First published in 1962, this book reveals unexpected complexity or equivocation in Wordsworth’s use of certain key words, particularly ‘image’, ‘form’ and ‘shape’. The author endeavours to show that this complexity is related to the poet’s awareness of the ambiguity of the perceptual process. Numerous passages from The Prelude and other poems are analysed to illustrate the argument and to show that, because of this doubt or hidden perplexity, Wordsworth’s poetry has a far richer texture, is more concentrated, intricately organised and loaded with ambivalent meanings than it would otherwise have been. New light is also shed on Wordsworth’s debt to Akenside.
Beginning with the publication of their joint collection of poems Lyrical Ballads in 1798, William Wordsworth and Samuel Taylor Coleridge were instrumental in helping to establish the Romantic Movement as a major force in nineteenth century British literature. Two of the movement’s greatest figures, they were responsible for composing some of the most well-known poems in the British literary canon and influenced generations of acolytes. They were also the foremost literary critics of the period, contributing influential writings on literary theory and philosophy — exemplified by Coleridge’s Biographia Literaria.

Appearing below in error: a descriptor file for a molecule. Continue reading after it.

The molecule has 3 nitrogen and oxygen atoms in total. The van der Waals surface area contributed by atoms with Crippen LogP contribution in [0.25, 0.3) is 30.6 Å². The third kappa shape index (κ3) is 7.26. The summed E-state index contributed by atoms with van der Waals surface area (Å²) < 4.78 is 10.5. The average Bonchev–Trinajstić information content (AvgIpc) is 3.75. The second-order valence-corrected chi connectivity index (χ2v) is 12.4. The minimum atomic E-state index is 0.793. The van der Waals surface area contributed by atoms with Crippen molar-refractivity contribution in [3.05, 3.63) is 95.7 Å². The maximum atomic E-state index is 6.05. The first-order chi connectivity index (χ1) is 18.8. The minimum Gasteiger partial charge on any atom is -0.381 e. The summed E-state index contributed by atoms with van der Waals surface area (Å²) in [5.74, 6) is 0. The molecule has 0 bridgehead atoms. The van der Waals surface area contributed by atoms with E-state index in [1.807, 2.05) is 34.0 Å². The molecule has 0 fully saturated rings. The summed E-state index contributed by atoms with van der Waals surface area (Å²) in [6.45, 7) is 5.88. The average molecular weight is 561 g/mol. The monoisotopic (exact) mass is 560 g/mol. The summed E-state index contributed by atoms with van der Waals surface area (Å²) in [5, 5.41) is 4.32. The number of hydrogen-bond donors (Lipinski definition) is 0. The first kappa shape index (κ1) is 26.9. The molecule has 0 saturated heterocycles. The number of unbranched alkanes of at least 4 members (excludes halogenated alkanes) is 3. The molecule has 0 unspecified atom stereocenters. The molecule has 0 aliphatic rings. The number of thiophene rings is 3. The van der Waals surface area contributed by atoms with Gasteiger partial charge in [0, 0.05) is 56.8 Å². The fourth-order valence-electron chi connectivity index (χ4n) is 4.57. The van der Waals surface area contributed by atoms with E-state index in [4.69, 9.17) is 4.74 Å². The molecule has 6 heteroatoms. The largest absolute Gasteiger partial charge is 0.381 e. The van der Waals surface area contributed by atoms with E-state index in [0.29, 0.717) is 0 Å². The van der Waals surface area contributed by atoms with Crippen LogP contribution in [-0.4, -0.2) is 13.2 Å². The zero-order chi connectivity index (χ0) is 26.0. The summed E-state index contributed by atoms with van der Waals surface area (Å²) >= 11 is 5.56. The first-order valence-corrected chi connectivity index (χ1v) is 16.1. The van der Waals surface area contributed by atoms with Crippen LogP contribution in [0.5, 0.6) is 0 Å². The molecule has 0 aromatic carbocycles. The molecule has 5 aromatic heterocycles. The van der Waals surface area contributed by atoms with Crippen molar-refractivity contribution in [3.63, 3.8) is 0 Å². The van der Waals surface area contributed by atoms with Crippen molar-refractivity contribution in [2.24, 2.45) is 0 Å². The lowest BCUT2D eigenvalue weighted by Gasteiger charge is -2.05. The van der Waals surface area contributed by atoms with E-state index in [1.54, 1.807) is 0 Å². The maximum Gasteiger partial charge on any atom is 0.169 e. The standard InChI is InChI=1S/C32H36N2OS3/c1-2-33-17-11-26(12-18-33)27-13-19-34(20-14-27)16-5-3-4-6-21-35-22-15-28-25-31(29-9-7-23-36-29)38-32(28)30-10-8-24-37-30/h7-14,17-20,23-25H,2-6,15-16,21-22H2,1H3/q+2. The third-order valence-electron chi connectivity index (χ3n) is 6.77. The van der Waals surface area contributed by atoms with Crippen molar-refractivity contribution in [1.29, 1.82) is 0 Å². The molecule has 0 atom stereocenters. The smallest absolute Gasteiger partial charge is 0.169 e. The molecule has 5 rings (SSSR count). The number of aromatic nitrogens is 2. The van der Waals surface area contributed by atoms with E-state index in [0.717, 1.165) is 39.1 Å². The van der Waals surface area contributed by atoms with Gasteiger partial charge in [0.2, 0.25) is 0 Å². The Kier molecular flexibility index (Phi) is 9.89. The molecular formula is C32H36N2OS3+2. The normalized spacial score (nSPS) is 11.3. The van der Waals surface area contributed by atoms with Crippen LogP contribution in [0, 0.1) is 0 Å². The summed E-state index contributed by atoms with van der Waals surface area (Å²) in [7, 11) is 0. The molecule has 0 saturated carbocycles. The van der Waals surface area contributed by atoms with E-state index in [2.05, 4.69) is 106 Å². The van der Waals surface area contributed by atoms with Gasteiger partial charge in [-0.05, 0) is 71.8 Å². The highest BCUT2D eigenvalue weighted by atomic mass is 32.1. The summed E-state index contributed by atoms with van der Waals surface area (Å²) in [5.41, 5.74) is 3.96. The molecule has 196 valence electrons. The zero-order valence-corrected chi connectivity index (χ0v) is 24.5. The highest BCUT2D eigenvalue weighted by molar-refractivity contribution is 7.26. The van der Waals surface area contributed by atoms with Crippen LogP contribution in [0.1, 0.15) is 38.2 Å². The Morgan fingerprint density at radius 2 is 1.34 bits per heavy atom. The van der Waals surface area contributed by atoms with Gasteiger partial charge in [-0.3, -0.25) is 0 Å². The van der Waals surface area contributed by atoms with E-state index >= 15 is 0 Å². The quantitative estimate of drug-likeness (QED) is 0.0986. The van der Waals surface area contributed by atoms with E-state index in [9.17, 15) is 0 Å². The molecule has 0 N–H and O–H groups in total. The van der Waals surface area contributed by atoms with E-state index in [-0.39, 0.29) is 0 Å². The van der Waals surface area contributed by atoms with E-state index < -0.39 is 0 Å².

‘Routledge Library Editions: Wordsworth and Coleridge’ assembles a wide range of scholarship and criticism that covers all aspects of their diverse output and charts the vicissitudes of their lives — examining their poetry, criticism, philosophy and sources of inspiration. It will also help introduce them to newer readers and explain notoriously difficult to understand works like Wordsworth’s The Prelude. This set reissues 14 books originally published between 1960 and 1991 and will be of interest to students of literature and literary history.